Change is in the Air

By Rona Johnson
There has been a subtle change in my title that is not so subtle when it comes to my duties here at Biomass Magazine. My title has changed from features editor to editor, which means that from now on I will be assigning and editing the features, news and contributions. This work was previously divvied up amongst three editors. While this may sound like a lot of extra work, it isn't because before this title change I was the features editor for three magazines. Now I will be working with only one magazine. I think it's a positive change because it will allow me to be even more involved in the biomass industry.

There has also been a change in the titles and duties of our staff writers. If you are an avid reader you are probably familiar with Anna Austin, who is now an associate editor. Bryan Sims, who is also an associate editor, will continue to write for Biomass Magazine, but only for a short time. He is a member of the North Dakota Army National Guard and will soon be shipping off to Kosovo for a year. We wish him well. Susanne Retka Schill's byline has appeared on many industry news stories and now, as assistant editor, she will be producing features as well, and helping me with some editing chores. As you may have noticed, we include the e-mail addresses and phone numbers of our staff at the end of each feature so that you can contact them if you have questions or concerns about their articles. Although they may not be able to answer all of your questions, they may be able to point you in the right direction.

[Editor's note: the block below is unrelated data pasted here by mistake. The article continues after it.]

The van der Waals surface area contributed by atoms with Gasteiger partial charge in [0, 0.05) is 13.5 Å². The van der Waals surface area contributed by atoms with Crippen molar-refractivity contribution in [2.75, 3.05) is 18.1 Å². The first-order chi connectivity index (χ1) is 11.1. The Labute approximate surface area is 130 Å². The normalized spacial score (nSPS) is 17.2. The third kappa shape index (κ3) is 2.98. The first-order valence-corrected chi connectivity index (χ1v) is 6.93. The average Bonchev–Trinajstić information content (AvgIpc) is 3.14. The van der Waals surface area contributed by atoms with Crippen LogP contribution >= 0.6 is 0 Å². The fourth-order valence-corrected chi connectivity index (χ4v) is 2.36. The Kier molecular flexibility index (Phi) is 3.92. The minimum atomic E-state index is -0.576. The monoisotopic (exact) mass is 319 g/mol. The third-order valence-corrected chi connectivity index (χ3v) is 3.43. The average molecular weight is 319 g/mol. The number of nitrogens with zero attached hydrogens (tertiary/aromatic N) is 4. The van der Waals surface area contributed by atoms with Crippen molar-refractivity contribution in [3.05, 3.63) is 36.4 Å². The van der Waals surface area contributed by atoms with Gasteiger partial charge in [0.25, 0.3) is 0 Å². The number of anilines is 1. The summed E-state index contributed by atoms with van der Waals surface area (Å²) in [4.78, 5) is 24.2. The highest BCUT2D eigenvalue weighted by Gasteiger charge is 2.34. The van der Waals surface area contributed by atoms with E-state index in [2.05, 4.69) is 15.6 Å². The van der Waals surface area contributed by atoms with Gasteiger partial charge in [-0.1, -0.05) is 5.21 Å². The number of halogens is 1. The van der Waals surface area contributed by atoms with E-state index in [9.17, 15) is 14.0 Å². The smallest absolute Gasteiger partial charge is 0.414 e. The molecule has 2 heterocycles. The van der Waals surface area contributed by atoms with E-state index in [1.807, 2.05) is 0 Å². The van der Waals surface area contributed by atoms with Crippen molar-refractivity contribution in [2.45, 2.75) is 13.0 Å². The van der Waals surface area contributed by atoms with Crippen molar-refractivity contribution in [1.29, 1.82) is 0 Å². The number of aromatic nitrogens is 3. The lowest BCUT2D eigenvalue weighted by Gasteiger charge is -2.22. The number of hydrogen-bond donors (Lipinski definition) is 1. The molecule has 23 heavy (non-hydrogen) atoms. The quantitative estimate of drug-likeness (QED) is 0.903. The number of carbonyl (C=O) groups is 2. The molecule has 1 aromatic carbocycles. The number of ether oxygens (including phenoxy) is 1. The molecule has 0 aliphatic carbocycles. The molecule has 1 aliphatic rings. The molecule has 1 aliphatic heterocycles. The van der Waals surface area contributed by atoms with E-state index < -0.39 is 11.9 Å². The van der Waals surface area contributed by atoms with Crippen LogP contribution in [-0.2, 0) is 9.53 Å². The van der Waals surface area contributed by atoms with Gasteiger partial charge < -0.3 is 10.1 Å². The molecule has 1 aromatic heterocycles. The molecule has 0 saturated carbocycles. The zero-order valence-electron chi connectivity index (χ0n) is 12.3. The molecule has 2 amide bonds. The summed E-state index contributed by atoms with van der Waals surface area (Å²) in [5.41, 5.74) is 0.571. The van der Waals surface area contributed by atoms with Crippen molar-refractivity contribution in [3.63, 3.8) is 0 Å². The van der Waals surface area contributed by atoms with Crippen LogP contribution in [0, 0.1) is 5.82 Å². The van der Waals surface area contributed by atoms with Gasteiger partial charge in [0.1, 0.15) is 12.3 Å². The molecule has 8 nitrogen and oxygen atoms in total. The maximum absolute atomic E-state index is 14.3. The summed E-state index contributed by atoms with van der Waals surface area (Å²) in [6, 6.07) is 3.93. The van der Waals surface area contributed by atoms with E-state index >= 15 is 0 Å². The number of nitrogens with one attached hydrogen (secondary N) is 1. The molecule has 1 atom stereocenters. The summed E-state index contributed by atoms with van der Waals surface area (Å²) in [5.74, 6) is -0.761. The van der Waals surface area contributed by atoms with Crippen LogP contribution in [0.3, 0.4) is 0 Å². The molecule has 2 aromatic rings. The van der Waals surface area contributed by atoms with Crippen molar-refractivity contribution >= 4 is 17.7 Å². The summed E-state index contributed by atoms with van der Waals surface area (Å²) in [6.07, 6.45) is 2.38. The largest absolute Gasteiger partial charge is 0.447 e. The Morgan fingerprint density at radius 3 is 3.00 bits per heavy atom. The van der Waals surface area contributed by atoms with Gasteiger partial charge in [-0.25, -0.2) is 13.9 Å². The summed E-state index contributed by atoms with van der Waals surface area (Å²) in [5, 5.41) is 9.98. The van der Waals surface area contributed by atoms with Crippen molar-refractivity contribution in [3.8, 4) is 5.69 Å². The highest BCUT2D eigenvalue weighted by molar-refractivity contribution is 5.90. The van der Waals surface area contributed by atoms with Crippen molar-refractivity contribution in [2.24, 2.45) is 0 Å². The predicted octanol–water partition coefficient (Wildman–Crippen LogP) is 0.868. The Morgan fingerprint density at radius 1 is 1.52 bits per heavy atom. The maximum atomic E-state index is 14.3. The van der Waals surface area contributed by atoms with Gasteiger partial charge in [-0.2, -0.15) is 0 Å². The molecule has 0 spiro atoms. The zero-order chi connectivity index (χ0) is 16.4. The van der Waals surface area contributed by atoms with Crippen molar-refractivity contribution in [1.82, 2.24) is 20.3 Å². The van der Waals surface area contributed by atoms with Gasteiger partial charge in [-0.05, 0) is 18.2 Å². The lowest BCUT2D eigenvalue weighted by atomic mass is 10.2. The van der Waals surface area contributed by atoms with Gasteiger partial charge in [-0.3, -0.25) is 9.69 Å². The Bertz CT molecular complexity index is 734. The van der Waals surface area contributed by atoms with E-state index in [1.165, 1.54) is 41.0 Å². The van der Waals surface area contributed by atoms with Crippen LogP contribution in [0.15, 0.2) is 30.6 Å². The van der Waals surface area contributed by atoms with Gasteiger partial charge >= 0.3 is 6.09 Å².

These changes are also good because they will allow us to easily ramp up as the magazine and the industry grow. I know this economic situation has taken the wind out of a lot of sails but it can't last forever. We need to be ready for the day when the world realizes that new biomass-based industries are among some of the answers to our economic and environmental woes. I'm not saying it will be be easy, but we do have political momentum, and our legislators seem perfectly happy to throw good money after bad. Now we just have to convince them to throw our tax money into viable industries. OK, that's the last jab I will aim at the federal government, at least in this column.

In the meantime, the focus of this month's magazine is anaerobic digestion and there are several features that you will want to read. This issue also includes a contributed article about Marlborough, Mass.-based Ken's Foods, which uses an anaerobic treatment technology developed by ADI Systems Inc. and Kubota Corp. to handle wastewater with high concentrations of organic matter.

As always, let me know if there is anything more we can do to meet the needs of the biomass industry.

Rona Johnson